bacteria structure

Food Microbiology Basics

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Microorganisms are everywhere. In this course you will learn about the most common “good” and “bad” microorganisms in food, kickstarting your Food Microbiology journey.

Why learn more about Food Microbiology?

Microbiologists study microorganisms, such as bacteria, yeasts and molds. Food microbiologists study microorganisms present in food. These microorganisms can have a very big impact on food.

We need some microorganisms to actually help us make our food. We wouldn’t have beer, yogurt, and bread without microorganisms. Knowing how they work and what they are will help you make them work for you.

On the other hand, some microorganisms can make us sick or can spoil our food. We want to avoid them in our food to keep the food safe. Understanding how and when these microorganisms can grow and thrive is essential to help you make safe foods.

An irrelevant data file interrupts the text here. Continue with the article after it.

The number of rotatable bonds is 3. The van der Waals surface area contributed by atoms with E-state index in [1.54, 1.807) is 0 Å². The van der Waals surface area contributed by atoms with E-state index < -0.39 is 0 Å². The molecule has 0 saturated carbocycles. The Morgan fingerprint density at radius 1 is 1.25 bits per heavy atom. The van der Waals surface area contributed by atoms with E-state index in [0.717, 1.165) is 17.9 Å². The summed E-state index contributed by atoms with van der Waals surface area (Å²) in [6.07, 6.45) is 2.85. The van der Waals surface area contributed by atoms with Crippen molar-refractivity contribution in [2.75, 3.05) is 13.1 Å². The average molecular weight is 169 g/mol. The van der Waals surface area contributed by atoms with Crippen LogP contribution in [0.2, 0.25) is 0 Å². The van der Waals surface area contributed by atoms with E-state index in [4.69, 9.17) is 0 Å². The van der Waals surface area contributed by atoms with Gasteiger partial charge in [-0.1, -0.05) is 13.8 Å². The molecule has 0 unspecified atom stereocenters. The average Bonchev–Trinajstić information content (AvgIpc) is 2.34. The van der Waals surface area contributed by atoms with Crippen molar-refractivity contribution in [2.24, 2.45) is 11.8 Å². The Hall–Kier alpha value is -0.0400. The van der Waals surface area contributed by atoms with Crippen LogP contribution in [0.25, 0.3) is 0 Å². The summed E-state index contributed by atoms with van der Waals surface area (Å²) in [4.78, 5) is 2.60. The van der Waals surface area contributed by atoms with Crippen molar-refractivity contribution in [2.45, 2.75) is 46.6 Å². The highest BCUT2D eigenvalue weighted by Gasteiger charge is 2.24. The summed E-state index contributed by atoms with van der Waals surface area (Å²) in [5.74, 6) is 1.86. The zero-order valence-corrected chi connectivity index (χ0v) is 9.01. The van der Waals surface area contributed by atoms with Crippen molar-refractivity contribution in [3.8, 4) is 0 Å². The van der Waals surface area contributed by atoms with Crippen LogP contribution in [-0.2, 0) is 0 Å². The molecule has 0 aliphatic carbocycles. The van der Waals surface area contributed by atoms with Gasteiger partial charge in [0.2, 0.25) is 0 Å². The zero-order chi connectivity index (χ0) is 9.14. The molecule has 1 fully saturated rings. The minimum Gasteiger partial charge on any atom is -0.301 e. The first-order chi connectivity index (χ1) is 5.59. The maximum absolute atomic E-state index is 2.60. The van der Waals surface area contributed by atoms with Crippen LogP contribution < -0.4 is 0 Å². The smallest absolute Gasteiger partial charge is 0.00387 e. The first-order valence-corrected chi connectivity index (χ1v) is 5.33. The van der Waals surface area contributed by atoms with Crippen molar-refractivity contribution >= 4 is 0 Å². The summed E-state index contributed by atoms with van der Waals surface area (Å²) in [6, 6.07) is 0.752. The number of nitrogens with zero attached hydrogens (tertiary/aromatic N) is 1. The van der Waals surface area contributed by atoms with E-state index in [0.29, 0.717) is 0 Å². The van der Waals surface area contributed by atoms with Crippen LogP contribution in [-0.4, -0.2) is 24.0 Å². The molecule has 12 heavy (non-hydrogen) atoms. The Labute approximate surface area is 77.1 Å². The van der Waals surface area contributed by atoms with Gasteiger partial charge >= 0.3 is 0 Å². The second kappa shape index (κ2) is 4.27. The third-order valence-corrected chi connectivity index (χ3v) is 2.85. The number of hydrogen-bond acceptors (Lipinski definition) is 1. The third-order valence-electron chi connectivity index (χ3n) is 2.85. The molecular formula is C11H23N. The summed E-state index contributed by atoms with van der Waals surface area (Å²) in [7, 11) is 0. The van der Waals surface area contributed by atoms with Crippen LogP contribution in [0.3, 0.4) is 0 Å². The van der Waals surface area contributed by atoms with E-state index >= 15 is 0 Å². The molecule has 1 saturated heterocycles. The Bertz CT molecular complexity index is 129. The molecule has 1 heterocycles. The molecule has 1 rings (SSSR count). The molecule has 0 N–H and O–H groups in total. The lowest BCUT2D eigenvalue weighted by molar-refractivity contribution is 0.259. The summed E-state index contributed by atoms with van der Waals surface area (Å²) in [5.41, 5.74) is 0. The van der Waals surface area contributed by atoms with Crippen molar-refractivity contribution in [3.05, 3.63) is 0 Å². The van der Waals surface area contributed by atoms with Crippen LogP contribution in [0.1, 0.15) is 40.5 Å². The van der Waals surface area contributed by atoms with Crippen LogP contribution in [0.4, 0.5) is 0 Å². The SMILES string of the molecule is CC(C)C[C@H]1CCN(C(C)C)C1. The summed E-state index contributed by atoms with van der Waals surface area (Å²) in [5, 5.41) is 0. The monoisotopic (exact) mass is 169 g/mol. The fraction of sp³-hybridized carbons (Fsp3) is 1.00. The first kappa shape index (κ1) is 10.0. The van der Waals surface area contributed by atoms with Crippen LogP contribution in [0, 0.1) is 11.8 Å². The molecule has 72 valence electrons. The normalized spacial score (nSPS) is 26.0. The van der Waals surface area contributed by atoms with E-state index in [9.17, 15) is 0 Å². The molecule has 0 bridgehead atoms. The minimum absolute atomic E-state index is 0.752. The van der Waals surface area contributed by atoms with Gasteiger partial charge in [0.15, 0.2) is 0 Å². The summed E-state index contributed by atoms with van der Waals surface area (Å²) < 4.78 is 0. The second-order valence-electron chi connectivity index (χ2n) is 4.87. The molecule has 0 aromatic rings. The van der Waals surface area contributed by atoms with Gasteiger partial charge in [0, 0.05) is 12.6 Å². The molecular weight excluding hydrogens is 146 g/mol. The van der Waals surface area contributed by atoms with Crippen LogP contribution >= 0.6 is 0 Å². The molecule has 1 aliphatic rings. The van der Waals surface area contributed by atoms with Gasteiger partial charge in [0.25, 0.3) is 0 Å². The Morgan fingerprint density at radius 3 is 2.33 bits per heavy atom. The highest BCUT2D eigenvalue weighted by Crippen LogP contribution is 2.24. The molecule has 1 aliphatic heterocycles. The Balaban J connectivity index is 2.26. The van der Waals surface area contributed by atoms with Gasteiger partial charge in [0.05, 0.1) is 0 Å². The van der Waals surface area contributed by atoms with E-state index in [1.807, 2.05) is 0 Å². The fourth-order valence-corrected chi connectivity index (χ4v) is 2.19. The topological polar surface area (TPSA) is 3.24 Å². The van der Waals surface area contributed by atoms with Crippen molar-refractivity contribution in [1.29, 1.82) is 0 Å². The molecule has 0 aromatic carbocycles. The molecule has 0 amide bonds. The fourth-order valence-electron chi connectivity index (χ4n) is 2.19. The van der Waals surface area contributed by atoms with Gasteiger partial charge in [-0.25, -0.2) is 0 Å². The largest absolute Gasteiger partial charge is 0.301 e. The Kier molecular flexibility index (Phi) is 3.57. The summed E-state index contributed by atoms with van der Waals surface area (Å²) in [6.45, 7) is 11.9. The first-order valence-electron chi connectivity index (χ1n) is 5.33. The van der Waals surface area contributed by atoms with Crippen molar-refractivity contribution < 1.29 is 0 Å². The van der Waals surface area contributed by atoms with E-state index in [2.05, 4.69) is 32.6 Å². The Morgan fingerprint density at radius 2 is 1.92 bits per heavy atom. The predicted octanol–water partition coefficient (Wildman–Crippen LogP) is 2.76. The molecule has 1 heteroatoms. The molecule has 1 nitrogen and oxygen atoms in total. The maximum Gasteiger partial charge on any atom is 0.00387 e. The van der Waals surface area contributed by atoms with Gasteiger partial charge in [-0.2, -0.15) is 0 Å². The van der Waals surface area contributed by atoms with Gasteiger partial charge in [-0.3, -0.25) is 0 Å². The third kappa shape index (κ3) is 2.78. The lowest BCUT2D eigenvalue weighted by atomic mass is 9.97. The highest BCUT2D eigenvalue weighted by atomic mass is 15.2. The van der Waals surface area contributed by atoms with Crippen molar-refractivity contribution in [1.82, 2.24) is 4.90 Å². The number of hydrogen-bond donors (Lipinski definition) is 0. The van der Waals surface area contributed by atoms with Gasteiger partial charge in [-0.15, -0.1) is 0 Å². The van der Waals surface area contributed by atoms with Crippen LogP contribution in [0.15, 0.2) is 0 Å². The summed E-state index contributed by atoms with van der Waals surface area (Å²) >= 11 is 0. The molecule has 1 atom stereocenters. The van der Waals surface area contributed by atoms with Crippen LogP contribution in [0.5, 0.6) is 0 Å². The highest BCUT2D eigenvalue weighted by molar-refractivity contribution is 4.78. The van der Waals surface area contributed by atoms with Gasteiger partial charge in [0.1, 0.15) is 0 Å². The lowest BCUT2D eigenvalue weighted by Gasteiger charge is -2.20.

Disclaimer: This course provides you with a basic understanding of food microbiology. In order to make safe food you will need to comply with relevant legislation and guidelines and execute proper testing and risk analyses. We cannot be held responsible for actions taken based on the content of this course.

Why take this course?

Finding a good place to truly learn more about how microorganisms work, aka learning ‘why’ and ‘how’ microorganisms work can be tricky. Most courses out there are focused on telling you what to do to make safe foods. Whereas that’s of course the end goal, we believe having a more solid foundation in the basics will help you make smarter decisions.

We developed this course to be a very accessible version of an introduction to food microbiology. You can follow it at your own pace, it only takes a couple of hours in total. Of course, it’s not a replacement for a full-blown university class, but, it does provide you with an excellent starting point to really dig into the field.

This course is for you if:

  • You’d like to become more familiar with the basic terminology used within the field of food microbiology.
  • You want to know more about the most common microorganisms associated with food.